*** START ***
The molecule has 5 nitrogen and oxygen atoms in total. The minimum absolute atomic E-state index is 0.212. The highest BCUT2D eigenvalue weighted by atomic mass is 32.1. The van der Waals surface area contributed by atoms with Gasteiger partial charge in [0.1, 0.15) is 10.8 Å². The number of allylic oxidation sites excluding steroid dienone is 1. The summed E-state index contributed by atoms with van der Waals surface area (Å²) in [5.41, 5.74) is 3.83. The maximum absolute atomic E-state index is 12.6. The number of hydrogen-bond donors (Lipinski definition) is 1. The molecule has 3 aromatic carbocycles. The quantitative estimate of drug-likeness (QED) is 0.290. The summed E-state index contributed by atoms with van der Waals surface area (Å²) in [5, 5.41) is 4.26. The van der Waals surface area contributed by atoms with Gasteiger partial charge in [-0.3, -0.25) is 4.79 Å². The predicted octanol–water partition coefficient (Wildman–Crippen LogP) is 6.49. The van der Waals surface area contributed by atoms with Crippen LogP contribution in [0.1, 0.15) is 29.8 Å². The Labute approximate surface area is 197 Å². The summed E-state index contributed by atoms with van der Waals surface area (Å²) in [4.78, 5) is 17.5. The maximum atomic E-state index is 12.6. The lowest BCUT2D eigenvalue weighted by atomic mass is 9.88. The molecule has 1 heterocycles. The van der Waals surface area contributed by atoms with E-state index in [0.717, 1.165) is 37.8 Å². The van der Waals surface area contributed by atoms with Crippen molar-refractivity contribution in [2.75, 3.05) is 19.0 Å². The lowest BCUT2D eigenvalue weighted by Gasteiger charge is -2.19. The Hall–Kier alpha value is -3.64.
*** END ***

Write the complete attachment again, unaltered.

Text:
The molecule has 5 nitrogen and oxygen atoms in total. The minimum absolute atomic E-state index is 0.212. The highest BCUT2D eigenvalue weighted by atomic mass is 32.1. The van der Waals surface area contributed by atoms with Gasteiger partial charge in [0.1, 0.15) is 10.8 Å². The number of allylic oxidation sites excluding steroid dienone is 1. The summed E-state index contributed by atoms with van der Waals surface area (Å²) in [5.41, 5.74) is 3.83. The maximum absolute atomic E-state index is 12.6. The number of hydrogen-bond donors (Lipinski definition) is 1. The molecule has 3 aromatic carbocycles. The quantitative estimate of drug-likeness (QED) is 0.290. The summed E-state index contributed by atoms with van der Waals surface area (Å²) in [5, 5.41) is 4.26. The van der Waals surface area contributed by atoms with Gasteiger partial charge in [-0.3, -0.25) is 4.79 Å². The predicted octanol–water partition coefficient (Wildman–Crippen LogP) is 6.49. The van der Waals surface area contributed by atoms with Crippen LogP contribution in [0.1, 0.15) is 29.8 Å². The Labute approximate surface area is 197 Å². The summed E-state index contributed by atoms with van der Waals surface area (Å²) in [4.78, 5) is 17.5. The maximum atomic E-state index is 12.6. The lowest BCUT2D eigenvalue weighted by atomic mass is 9.88. The molecule has 1 heterocycles. The van der Waals surface area contributed by atoms with E-state index in [0.717, 1.165) is 37.8 Å². The van der Waals surface area contributed by atoms with Crippen molar-refractivity contribution in [2.75, 3.05) is 19.0 Å². The lowest BCUT2D eigenvalue weighted by Gasteiger charge is -2.19. The Hall–Kier alpha value is -3.64.